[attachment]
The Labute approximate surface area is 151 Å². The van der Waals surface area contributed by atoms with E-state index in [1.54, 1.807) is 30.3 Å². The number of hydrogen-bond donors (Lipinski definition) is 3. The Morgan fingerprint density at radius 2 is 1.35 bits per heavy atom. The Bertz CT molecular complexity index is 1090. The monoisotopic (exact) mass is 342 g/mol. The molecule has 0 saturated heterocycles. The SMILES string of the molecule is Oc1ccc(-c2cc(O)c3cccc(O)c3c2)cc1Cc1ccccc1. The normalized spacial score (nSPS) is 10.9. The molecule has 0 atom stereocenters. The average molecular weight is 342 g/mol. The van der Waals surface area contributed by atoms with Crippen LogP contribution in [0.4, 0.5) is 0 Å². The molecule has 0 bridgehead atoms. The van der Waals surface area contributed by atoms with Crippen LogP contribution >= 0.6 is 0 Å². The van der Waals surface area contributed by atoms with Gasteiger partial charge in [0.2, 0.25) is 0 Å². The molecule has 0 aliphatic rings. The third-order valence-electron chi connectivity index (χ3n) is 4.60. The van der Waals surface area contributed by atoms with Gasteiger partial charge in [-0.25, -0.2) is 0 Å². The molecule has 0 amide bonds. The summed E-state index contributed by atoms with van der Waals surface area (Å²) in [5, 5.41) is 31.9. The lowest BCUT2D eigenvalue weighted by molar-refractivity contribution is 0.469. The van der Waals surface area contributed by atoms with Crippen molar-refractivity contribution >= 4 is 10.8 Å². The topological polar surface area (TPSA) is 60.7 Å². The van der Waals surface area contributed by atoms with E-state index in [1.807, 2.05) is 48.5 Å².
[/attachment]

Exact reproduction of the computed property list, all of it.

The Labute approximate surface area is 151 Å². The van der Waals surface area contributed by atoms with E-state index in [1.54, 1.807) is 30.3 Å². The number of hydrogen-bond donors (Lipinski definition) is 3. The Morgan fingerprint density at radius 2 is 1.35 bits per heavy atom. The Bertz CT molecular complexity index is 1090. The monoisotopic (exact) mass is 342 g/mol. The molecule has 0 saturated heterocycles. The SMILES string of the molecule is Oc1ccc(-c2cc(O)c3cccc(O)c3c2)cc1Cc1ccccc1. The normalized spacial score (nSPS) is 10.9. The molecule has 0 atom stereocenters. The average molecular weight is 342 g/mol. The van der Waals surface area contributed by atoms with Crippen LogP contribution in [0.4, 0.5) is 0 Å². The molecule has 0 bridgehead atoms. The van der Waals surface area contributed by atoms with Crippen LogP contribution >= 0.6 is 0 Å². The van der Waals surface area contributed by atoms with Gasteiger partial charge in [0.2, 0.25) is 0 Å². The molecule has 0 aliphatic rings. The third-order valence-electron chi connectivity index (χ3n) is 4.60. The van der Waals surface area contributed by atoms with Gasteiger partial charge in [-0.25, -0.2) is 0 Å². The molecule has 0 amide bonds. The summed E-state index contributed by atoms with van der Waals surface area (Å²) in [5, 5.41) is 31.9. The lowest BCUT2D eigenvalue weighted by molar-refractivity contribution is 0.469. The van der Waals surface area contributed by atoms with Crippen molar-refractivity contribution >= 4 is 10.8 Å². The topological polar surface area (TPSA) is 60.7 Å². The van der Waals surface area contributed by atoms with E-state index in [1.807, 2.05) is 48.5 Å².